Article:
New research published in the International Journal of Cardiology has found that supplementation with vitamin D improves cardiac autonomic tone in healthy subjects.
Cardiac autonomic tone is a medical term that refers to the heart’s ability to respond to a stressor and return to normal functioning. A stressor is a chemical agent, stimulus or event that causes a physiological stress response in the body. An example of a stressor includes losing your job, running a marathon or public speaking.
Several studies have found a correlation between vitamin D deficiency and increased risk of cardiovascular events, with many finding an association between low vitamin D levels and sudden arrhythmic death. Impaired cardiac autonomic tone is a central characteristic of sudden arrhythmic death and changes in autonomic tone in the heart is part of a cascade of events that leads to cardiac arrest, or the stopping of one’s heart.
Since low vitamin D levels have been associated with sudden arrhythmic death, researchers wanted to know if this might be by way of influencing cardiac autonomic tone. They decided to find out.
Researchers enrolled thirteen healthy subjects (10 premenopausal females, 3 males) into their study. To evaluate cardiac autonomic tone, researchers measured the frequency of the subjects’ heartbeats in response to a stressor. Low frequencies meant a diminished autonomic tone (bad), while higher frequencies signaled a healthy autonomic response (good). Accordingly, a high ratio of low frequencies to high frequencies is bad, while a relatively low ratio is good.
In this study, the stressor was a hormone called Angiotensin II (AngII). AngII, for example, will increase in response to stress and can cause changes in the heart’s ability to function normally.
After an initial test to establish a baseline autonomic response to both a low and a high dose of AngII, eleven of the subjects ingested 5,000 IU vitamin D3 (cholecalciferol) and two supplemented with 10,000 IU for 28 days. The researchers did not specify why they gave more vitamin D to two of the subjects, but most likely the reason was that these subjects had significantly lower serum vitamin D levels and needed the extra supplementation to bring them up to acceptable levels.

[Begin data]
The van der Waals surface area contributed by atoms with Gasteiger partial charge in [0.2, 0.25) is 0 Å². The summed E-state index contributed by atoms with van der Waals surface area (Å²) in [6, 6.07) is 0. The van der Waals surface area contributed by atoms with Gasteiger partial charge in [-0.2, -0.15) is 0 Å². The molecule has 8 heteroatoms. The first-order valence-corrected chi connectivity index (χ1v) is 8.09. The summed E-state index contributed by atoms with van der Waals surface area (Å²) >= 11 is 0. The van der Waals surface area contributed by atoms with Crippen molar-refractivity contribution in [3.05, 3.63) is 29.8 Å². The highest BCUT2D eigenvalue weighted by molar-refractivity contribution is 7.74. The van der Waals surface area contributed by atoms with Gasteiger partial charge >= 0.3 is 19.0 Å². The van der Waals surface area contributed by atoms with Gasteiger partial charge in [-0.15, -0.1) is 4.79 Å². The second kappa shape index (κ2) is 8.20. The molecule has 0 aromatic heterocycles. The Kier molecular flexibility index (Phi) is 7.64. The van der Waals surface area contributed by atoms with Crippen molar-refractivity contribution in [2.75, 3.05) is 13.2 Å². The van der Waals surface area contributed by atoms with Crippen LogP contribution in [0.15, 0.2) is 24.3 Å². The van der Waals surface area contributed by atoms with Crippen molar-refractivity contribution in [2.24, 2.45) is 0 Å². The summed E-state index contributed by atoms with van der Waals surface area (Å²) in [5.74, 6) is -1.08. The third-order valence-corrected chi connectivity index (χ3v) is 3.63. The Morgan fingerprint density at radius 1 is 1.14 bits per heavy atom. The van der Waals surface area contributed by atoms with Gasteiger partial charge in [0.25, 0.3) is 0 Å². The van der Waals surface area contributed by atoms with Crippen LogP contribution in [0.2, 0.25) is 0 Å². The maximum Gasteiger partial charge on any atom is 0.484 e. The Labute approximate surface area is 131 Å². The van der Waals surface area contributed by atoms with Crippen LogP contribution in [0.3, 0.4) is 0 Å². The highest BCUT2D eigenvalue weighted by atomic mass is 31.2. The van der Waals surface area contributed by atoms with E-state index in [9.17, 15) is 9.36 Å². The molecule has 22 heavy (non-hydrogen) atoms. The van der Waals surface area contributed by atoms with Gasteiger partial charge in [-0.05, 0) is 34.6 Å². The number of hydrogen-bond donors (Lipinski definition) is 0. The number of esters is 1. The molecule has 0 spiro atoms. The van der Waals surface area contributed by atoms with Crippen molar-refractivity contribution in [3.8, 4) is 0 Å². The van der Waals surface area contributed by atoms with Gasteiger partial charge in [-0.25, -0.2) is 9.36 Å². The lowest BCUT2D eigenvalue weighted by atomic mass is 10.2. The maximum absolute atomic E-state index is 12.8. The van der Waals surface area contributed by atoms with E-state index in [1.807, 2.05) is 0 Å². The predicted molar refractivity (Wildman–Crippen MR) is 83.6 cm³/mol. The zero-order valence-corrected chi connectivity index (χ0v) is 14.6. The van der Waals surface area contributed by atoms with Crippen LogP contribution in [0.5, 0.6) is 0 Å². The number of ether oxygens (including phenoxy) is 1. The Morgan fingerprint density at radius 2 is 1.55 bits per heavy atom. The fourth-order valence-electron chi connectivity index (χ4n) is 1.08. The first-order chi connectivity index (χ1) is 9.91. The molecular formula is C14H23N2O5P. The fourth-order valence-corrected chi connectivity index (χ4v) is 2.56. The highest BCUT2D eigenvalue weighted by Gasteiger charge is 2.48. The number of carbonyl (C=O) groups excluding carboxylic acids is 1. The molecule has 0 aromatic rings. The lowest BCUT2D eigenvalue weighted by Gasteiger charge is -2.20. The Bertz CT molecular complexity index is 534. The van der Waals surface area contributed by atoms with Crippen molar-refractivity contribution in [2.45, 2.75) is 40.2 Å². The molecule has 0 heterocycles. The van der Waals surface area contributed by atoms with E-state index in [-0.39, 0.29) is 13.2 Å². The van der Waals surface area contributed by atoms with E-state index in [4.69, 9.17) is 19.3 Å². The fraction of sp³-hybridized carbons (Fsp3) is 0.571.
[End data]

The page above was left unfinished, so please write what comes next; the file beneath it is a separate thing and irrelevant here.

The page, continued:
Before supplementation, the subjects showed a poor response to AngII administration as expected, with a ratio of low frequency to high frequency heart rates of 2.4.
After 28 days of vitamin D supplementation, the patients were administered AngII once again. This time, the patients saw an improvement in response to a low level of the cardiac stressor. The ratio of low frequency to high frequency heart rates improved to 1.4 in response to AngII administration.
However, there were no differences in the subjects’ responses to the high dose of AngII, meaning that the responses at baseline and after supplementation were about the same.
These results suggest that vitamin D supplementation improves cardiac autonomic tone in response to a small amount of a cardiac stressor in healthy humans, but perhaps not in response to a large stressor.
This was novel and interesting pilot research that should help us understand how vitamin D might help in cardiovascular health and perhaps even in sudden arrhythmic death. However, it’s important to note that the study was small, and there was no placebo group to compare to.
The researchers noted “larger, prospective studies are required to determine the effect of vitamin D3 supplementation on clinical outcomes,” but that “optimizing vitamin D levels remains an exciting potential therapeutic target for those populations at high risk of cardiovascular mortality.”